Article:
The Up Side of Down: Stock Market Declines & Annual Returns

How was your last vacation? You might remember the beach, a walking tour of the city, or just being with family members. Good answer! But what about the plane that was delayed, the sandals you forgot to pack, or the wrong turn you took near the hotel entrance. If someone asks you about your trip and you begin describing all these difficulties, chances are you won’t be getting asked again.

Unfortunately, as investors this is often exactly how we think. With investing, we are more likely to remember the setbacks than the joy of achieving our gains. So you may not be surprised – or your market anxieties may be confirmed – to learn that market declines do occur each and every year, as seen in the table below. But they also provide us with a historical perspective about what investors can do to be successful.

The table below shows the intra-year max decline of the S&P 500 Index for each of the last 35 years. The red dots show the largest peak-to-trough drop during the year, and the black bars show the year’s eventual total return. The good news? Despite average intra-year drops of 14.2%, annual returns have been positive in 27 of 35 years.

Notice that in several years of the intra-year decline was steep, but annual returns were still positive. For example, 1980 saw an intra-year drop of 17%, 1998 saw an intra-year drop of 19%, and 2003 saw an intra-year drop of 14% — and yet all three years saw positive returns. The takeaway: don’t panic in a bad year…it’s likely time to buy ahead of a rebound that is just around the corner.

Market fluctuations are a normal part of stock market investing, and past performance of the S&P 500 isn’t guaranteed in the future. If you understand that fluctuations are to be expected, you will be better prepared to stick to your investment plan.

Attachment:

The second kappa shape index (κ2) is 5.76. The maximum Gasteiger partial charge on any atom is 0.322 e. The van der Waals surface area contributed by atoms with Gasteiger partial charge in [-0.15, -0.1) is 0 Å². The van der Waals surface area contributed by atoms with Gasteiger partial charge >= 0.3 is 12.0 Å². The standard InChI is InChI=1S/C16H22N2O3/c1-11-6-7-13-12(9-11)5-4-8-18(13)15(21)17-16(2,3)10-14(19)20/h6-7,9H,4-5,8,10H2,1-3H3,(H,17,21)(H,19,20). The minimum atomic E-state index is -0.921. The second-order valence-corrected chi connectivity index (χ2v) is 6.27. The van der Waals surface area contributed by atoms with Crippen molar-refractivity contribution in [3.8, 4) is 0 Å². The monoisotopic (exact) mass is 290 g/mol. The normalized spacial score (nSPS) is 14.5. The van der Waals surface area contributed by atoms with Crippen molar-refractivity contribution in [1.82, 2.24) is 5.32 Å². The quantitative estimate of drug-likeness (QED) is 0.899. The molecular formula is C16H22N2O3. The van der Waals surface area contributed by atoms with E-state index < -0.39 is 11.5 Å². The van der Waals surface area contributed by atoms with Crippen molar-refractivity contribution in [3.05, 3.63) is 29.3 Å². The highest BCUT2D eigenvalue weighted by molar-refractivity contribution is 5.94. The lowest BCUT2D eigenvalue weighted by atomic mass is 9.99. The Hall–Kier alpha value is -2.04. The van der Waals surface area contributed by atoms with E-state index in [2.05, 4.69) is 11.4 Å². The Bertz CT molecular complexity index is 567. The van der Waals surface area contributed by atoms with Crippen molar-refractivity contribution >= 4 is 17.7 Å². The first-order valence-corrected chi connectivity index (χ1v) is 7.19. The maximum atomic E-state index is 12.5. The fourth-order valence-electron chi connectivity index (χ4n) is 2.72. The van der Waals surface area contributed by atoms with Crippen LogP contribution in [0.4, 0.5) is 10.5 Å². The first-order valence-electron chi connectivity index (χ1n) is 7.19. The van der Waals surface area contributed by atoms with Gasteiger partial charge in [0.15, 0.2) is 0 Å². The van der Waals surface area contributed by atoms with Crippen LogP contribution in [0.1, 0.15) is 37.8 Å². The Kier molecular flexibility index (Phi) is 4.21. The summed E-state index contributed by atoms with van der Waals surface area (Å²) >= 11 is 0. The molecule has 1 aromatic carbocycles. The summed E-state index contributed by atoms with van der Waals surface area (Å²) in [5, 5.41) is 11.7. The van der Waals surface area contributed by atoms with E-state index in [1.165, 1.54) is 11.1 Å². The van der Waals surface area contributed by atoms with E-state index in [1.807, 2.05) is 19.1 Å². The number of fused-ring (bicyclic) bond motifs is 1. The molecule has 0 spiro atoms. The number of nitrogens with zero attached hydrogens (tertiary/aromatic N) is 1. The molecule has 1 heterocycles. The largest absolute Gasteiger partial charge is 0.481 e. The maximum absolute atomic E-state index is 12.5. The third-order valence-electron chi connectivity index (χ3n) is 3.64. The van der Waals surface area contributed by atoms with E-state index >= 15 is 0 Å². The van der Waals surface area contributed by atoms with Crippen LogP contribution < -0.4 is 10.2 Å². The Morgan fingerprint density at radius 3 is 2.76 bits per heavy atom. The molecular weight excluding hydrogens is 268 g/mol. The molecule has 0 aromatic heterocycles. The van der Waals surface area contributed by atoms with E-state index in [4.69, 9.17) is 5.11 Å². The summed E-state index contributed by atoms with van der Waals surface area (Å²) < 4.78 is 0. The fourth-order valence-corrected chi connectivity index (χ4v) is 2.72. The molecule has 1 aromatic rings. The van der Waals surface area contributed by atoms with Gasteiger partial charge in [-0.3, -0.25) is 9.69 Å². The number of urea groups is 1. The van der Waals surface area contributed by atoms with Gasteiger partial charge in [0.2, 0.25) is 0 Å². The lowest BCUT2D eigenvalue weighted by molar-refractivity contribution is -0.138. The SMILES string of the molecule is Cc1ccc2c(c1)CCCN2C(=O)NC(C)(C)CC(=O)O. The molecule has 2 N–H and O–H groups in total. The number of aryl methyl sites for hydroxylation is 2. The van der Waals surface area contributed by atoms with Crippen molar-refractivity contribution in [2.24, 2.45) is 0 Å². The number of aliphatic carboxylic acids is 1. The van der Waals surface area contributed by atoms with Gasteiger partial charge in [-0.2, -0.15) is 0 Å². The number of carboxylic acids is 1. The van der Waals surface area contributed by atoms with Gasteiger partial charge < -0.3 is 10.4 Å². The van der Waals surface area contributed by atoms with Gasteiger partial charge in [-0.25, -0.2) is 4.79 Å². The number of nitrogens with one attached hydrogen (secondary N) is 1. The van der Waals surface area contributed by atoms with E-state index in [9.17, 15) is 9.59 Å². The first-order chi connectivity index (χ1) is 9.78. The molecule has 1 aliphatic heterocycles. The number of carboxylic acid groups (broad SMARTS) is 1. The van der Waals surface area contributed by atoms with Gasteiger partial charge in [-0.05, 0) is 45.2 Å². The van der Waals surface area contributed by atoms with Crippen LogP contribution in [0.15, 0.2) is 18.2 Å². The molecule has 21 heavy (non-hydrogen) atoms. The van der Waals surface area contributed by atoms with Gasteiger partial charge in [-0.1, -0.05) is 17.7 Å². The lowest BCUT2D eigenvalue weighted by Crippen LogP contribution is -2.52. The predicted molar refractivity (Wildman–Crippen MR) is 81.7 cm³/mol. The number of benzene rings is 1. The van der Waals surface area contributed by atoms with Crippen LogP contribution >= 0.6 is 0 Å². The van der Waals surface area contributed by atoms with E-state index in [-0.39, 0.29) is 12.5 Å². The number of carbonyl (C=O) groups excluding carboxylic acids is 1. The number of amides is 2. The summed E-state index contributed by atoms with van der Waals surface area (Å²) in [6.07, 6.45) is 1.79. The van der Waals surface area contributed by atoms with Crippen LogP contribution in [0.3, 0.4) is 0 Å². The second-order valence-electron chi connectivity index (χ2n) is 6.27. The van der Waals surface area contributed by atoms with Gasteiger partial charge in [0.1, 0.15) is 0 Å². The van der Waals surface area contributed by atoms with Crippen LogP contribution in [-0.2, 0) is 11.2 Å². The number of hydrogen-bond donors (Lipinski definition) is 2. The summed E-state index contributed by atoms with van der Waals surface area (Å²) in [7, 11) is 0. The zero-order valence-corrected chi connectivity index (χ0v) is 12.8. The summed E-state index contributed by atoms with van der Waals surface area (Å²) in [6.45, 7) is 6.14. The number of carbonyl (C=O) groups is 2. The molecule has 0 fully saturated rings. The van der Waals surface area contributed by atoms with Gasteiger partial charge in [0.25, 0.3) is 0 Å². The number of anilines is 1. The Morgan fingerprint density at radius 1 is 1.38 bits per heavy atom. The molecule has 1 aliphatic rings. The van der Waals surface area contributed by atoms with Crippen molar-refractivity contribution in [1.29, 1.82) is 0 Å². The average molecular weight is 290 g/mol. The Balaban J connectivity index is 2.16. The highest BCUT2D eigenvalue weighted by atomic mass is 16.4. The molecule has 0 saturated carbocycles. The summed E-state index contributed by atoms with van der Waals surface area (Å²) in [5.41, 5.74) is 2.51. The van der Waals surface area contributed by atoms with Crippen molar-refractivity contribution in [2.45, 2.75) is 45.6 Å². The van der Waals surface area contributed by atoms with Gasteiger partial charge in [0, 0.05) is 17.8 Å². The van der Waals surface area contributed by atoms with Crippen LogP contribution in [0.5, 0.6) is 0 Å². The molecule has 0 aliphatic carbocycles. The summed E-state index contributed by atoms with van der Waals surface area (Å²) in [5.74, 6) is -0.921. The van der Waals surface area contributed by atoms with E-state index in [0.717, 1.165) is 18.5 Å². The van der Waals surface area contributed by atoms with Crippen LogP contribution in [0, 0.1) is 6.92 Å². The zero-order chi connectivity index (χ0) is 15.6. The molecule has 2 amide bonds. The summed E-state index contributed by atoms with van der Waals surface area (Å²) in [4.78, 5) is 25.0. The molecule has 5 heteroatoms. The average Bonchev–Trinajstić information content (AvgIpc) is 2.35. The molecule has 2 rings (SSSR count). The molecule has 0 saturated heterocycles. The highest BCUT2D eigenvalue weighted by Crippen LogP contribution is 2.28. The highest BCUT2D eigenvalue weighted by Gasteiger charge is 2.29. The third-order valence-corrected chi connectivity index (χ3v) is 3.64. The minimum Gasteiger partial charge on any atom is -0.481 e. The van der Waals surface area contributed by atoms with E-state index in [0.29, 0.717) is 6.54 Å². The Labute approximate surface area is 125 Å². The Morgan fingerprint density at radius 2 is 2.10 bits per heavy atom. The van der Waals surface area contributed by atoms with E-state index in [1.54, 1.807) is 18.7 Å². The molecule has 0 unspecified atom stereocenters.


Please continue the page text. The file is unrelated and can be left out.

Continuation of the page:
Here are five ways to make market fluctuations work for you rather than against you:

  1. Don’t sell during a market downturn – a rebound could be just around the corner.
  2. Commit to rebalancing and adding to your investments stocks during market corrections.
  3. Keep a diversified portfolio that will not fall as much during market downturns, to keep you from selling in a panic.
  4. Learn to expect and embrace market volatility.
  5. Take a long-term perspective – It may not be easy, but think like a vacationer: those able to focus on long term gains will have a much more satisfying story to tell.


Source:  J.P.Morgan Asset Management as of March 31, 2016.
For illustrative purposes only.  Returns are based on price index only and do not include dividends.  Intra-yield drops refer to the largest market drops from a peak to a trough during the year.  *Returns are calendar year returns from 1980 to 2015, except 2016 which is YTD.  Past Performance is not indicative of future results.


Windgate does not provide tax advice. Consult your professional tax advisor for questions concerning your personal tax or financial situation.

Data here is obtained from what are considered reliable sources; however, its accuracy, completeness, or reliability cannot be guaranteed.

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